Earlier I outlined a bit of what my problems are with the standard line of what an “integral politic” looks like from the perspective of many of the foremost thinkers of integral theory.  Before moving forward I want to ensure that I’m being entirely clear: though I used Corey deVos’ recent post on Holons.com as the subject of my criticism, my critique is neither personal against Corey (who I do not know at all and who seems, from his response to my first installment, to be quite intelligent and decent) nor confined to his article whatsoever.  His piece argues for and follows the same logic as many, if not all, of the visions of an integral politic that I’ve seen from the field and my disagreement is with all of them.  A little more than a month ago I downloaded and read the excerpt from Ken Wilber’s upcoming publication in which he outlines very similar ideas, and it has been my intention ever since (well, actually since way before hand, but the motivation started up after reading Wilber’s piece) to add my contributions to this conversation.  

For starters though, lets make sure that we all agree with what the standard idea of integral politics gets right.  Most importantly, integral theory- Second Tier, Teal & Turquoise Altitude perspectives- quite rightly recognizes the importance (and relative truth) of all stages of development.  This extends to the political arena.  However, as I quoted Ken Wilber saying in the first Part of this (and as I will probably refer to often throughout) Integral politics is one of the most seriously difficult issues to ponder.  This fact is easily demonstrated.  For instance, when we notice a society or nation which engages in some horrific culture of  human oppressions (be that sexist values, institutionalized homophobia or xenophobia, genocide, etc) we would be foolish to ignore or even justify such violence and bigotry by comfortably declaring from afar “that’s just the stage of development they are at.”  This is obviously post-modern little narrative-ism, and is at best the unhealthy relativism of the Green meme.  Taken to an even further extreme, we must recognize that the last half of the Twentieth Century and the beginning of the Twenty-First Century has seen, for the first time in all of history, the development and proliferation of weapons so powerful- capable of literally destroying the entire planet- that are in the hands, or at least the reach, of individuals and State’s who’s world-view rests in dangerously narcissistic, often magical or mythical based, short-sighted, pre-rational perspectives.  This is and must be recognized as wholly unacceptable.  Along these same lines, the Industrialization of the so-called “Western countries” over the past 150 or so years has brought the planet to the brink of environment collapse, also unprecedented in known history.  No scientific model exists which sees room for the further industrialization of the second wave of nations (China, India, Brazil) who are now on the precipice of a paradigm shift into Orange/Orange-Green’s highest economic conclusion (i.e., liberal capitalism).  I’ll speak further on the limitations of the “greening” of our technologies in Part 3 of this ramble.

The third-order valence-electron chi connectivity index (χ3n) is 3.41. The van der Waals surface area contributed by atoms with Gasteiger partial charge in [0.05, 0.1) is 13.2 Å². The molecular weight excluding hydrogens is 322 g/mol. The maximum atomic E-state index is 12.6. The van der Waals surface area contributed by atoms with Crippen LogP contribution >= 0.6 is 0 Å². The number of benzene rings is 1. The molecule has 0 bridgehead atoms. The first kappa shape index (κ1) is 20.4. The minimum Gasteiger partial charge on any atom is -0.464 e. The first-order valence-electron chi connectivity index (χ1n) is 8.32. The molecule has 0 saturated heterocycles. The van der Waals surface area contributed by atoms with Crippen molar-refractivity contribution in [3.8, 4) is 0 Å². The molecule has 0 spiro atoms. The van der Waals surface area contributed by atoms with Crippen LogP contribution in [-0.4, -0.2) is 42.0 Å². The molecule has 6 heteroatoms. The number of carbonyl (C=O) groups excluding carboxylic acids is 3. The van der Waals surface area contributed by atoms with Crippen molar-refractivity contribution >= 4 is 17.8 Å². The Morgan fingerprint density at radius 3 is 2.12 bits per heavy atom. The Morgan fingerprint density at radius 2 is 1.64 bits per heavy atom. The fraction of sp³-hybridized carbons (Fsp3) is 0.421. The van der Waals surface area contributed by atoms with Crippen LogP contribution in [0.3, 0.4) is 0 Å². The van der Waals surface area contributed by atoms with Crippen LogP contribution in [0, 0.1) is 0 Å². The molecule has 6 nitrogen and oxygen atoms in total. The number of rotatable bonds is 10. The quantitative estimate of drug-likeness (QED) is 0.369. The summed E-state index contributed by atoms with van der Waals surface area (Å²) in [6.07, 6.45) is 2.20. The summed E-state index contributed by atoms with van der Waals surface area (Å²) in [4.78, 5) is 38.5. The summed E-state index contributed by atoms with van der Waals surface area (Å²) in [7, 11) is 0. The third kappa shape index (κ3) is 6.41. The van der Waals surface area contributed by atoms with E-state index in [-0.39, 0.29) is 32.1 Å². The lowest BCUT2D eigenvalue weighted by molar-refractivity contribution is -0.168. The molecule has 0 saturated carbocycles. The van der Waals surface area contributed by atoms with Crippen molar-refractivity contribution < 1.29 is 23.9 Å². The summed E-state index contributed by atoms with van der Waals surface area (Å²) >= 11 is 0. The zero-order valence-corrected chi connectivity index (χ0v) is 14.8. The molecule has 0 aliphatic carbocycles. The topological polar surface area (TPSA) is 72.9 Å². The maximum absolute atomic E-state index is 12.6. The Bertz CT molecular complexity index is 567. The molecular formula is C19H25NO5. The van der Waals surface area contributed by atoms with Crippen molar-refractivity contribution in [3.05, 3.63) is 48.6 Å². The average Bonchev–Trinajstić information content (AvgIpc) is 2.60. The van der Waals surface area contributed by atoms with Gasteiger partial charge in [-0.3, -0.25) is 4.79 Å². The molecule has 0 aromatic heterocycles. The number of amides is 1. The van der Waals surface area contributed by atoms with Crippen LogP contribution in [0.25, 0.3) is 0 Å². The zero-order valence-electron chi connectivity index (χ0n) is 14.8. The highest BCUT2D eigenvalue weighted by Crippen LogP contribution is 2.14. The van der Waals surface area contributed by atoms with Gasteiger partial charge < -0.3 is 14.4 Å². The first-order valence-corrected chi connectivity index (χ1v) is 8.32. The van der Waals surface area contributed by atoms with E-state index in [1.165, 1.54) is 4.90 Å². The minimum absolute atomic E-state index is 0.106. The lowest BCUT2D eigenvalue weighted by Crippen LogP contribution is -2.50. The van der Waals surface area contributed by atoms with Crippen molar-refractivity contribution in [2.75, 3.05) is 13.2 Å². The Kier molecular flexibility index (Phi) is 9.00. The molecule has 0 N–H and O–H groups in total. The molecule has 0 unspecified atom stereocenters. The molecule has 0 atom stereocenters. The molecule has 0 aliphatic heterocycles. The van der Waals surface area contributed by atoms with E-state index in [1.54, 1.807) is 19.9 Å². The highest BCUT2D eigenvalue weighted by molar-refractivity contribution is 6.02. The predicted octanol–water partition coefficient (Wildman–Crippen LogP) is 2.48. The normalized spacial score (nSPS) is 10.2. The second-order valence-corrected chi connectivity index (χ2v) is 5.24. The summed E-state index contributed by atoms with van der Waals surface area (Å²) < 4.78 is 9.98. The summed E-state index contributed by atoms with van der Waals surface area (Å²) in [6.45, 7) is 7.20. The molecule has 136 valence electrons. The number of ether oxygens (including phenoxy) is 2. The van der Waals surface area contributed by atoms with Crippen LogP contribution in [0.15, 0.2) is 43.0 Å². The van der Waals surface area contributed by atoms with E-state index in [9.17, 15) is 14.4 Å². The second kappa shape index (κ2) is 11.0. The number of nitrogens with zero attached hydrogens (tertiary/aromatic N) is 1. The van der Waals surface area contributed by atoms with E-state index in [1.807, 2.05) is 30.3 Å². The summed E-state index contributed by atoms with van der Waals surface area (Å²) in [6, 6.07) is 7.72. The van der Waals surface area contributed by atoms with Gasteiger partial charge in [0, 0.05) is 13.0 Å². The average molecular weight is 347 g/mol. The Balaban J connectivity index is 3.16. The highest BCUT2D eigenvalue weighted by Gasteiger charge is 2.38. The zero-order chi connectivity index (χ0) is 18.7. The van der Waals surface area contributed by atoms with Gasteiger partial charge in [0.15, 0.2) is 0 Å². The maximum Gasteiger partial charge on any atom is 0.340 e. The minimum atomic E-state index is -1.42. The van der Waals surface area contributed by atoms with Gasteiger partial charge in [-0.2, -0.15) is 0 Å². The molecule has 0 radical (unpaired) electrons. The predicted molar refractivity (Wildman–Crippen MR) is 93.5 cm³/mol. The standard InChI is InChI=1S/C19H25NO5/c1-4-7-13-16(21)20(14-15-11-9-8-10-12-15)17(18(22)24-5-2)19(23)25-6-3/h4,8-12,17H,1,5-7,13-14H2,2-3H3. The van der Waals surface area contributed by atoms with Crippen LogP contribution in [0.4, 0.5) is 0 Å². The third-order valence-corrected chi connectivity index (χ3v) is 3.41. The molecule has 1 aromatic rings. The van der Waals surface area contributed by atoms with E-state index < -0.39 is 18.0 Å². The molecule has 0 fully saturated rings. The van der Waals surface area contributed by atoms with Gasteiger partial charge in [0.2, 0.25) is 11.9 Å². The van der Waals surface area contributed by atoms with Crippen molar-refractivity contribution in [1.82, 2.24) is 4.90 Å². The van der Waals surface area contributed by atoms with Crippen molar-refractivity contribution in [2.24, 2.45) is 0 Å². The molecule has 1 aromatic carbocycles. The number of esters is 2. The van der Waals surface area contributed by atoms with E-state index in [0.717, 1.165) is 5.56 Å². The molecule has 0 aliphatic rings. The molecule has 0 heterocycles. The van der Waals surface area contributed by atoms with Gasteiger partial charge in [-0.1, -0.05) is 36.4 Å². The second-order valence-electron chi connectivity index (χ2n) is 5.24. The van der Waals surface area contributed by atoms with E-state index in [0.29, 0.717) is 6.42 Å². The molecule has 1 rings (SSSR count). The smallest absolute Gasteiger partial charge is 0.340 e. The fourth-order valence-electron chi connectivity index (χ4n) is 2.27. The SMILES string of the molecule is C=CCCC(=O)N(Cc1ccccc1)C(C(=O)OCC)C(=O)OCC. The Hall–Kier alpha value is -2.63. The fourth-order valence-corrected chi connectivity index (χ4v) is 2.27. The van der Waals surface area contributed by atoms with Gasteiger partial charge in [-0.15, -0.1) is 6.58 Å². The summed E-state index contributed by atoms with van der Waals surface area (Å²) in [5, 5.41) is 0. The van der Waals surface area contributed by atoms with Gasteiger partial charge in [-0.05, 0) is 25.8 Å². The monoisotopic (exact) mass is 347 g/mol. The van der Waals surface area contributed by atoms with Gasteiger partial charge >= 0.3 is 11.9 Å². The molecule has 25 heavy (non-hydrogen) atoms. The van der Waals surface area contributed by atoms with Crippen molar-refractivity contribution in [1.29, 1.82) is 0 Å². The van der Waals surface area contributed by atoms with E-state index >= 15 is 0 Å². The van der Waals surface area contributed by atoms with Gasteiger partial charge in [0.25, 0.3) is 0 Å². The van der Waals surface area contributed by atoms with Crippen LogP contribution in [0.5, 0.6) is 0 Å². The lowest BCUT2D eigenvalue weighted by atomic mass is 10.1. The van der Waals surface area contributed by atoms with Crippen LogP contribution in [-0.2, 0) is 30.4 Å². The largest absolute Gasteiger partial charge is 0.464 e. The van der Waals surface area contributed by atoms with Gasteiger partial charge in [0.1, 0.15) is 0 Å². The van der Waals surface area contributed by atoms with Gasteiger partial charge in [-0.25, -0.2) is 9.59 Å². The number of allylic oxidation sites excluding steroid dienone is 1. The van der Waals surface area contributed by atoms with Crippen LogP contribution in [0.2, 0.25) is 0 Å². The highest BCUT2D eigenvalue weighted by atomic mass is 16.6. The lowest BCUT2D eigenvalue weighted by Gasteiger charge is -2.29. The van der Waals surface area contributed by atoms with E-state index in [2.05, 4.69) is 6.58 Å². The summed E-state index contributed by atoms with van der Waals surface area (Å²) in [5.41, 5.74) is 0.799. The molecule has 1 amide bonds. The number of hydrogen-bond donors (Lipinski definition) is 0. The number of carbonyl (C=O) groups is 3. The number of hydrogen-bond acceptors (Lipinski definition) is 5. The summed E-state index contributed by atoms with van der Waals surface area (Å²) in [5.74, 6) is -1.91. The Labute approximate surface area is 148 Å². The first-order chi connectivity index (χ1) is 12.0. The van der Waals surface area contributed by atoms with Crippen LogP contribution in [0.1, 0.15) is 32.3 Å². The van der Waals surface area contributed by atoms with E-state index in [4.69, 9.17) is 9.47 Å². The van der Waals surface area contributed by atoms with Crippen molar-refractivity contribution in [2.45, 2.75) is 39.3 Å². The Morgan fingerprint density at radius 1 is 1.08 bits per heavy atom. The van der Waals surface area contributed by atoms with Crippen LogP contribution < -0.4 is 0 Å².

So we’ve hardly touched the surface and already we’re bogged-down in a confounding challenge to an integral politic: the recognition of the value, worth, and necessity of all stages of development juxtaposed against the often horrific, oppressive, and destructive capacities of the First Tier Altitudes.  Coupled with the unprecedented capacities of destruction (through unsound environmental practices and military weapons, among others) now available to pre-rational individuals and societies, it is no wonder that many would arrive at the conclusion that those who demonstrate an advanced awareness and consciousness should have some sort of influential seat at the political table.  I hope to be able to show that this is precisely the wrong conclusion.

I notice that recently Ken Wilber posted on his blog a segment from his 1999 book The Marriage of Sense and Soul in which he offers us “Some Thoughts on Integral Politics”.  As others have pointed out, it is somewhat surprising how incredibly U.S.-centric these musings are; not only that, it is obvious that Ken is paying little attention to the long-view of political history, identifying problems and offering solutions that are not only U.S.-specific but also seeking to figure out that best way to manage the U.S. State only within the confines of liberal capitalism and it’s electoral system of ‘representative democracy’.  Of course, there is a time and place for such a conversation- after all, the here and now is a U.S. State of liberal capitalism.  Within this context, I think Ken is fairly on the mark with his assessment of the American liberal and conservative elements (i.e., the liberal’s exterior quadrant vantage versus the conservative’s interior quadrant vantage, as well as his assessment of the conservative’s relatively healthy lower Altitude versus the liberal’s unhealthy higher Altitude).